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Shock device to stop drowsy driving

Despite the fact that many people may believe that driving while intoxicated is more serious than driving while sleepy, drowsy driving can be just as deadly. According to the Centers for Disease Control, every year in the United States, up to 6,000 fatal crashes are caused by drowsy drivers. Pennsylvania motorists may soon be able to use a wearable device that can ensure that they do not fall asleep behind the wheel.

The device is worn on the wrist and emits vibrations and then shocks if it senses that the wearer is about to fall asleep. Referred to as Steer, the device has two separate sensors that can detect variations in the wearer's sweat secretion and heart rate, two body responses that are indications of when someone is near sleep.

The wearer's skin conductance level and heart rate are recorded when the device is first placed on the wrist. If the wearer's skin conductance drops by one unit from the baseline and the heart rate is reduced by 10 beats every minute, there will be a small vibration. If the heart rate and skin conductance fall any further, the device will then issue a low-voltage shock. The shock will increase the levels of the hormones in the body, such as serotonin and cortisol, that can stop the driver from falling asleep.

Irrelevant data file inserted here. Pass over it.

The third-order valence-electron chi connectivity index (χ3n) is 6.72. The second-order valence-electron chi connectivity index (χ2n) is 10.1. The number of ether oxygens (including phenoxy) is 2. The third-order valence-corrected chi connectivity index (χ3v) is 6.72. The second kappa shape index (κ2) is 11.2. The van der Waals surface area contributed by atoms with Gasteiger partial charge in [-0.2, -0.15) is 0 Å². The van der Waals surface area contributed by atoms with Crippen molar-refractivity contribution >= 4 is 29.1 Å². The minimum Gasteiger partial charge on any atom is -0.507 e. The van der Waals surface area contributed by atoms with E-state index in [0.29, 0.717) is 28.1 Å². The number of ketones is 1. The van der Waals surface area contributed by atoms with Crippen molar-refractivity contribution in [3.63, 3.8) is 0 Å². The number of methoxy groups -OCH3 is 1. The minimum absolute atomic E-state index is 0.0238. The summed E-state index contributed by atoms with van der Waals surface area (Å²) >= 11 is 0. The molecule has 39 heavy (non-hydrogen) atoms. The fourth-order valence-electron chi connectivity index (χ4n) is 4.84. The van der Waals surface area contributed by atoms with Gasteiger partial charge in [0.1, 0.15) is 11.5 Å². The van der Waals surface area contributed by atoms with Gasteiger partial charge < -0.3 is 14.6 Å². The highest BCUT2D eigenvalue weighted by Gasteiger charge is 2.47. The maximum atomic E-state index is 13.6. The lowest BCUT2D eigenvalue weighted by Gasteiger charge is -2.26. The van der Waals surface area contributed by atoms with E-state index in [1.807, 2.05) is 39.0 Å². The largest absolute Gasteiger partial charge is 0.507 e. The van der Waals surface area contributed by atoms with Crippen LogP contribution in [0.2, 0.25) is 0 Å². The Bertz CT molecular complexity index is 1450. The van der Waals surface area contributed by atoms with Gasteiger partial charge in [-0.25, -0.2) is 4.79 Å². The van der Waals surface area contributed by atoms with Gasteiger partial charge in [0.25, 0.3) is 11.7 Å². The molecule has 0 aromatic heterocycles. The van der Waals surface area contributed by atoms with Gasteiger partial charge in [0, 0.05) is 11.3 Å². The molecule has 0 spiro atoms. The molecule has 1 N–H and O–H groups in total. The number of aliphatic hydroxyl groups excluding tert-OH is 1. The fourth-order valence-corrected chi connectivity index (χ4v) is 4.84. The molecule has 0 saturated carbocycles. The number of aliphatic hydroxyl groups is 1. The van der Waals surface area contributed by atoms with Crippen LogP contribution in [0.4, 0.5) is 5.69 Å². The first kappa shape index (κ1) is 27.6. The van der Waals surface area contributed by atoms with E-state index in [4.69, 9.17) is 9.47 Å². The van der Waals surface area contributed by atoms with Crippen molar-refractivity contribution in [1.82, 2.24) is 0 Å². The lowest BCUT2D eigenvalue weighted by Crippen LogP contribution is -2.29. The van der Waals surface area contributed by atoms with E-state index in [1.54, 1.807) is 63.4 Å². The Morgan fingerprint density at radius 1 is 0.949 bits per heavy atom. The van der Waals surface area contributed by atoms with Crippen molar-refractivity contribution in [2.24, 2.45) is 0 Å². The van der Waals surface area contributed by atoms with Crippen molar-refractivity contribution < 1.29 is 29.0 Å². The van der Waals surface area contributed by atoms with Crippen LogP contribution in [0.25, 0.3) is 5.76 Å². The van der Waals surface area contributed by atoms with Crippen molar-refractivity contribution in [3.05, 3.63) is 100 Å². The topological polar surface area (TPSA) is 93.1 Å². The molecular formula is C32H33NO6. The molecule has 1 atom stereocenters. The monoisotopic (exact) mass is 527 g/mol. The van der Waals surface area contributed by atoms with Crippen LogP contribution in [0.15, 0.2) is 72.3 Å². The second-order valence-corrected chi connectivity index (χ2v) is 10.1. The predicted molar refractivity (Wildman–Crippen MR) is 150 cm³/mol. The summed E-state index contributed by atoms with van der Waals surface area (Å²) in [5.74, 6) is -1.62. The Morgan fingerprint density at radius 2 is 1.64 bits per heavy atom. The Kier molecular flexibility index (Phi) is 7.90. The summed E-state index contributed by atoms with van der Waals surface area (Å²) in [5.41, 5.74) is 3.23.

People who are injured in car accidents caused by someone who nodded off at the wheel should speak with a personal injury attorney about their legal options. While it is in most cases not as easy to prove that a driver was drowsy at the time of an accident as opposed to one who was impaired by alcohol, an attorney can often use eyewitness testimony and other evidence to demonstrate negligence.

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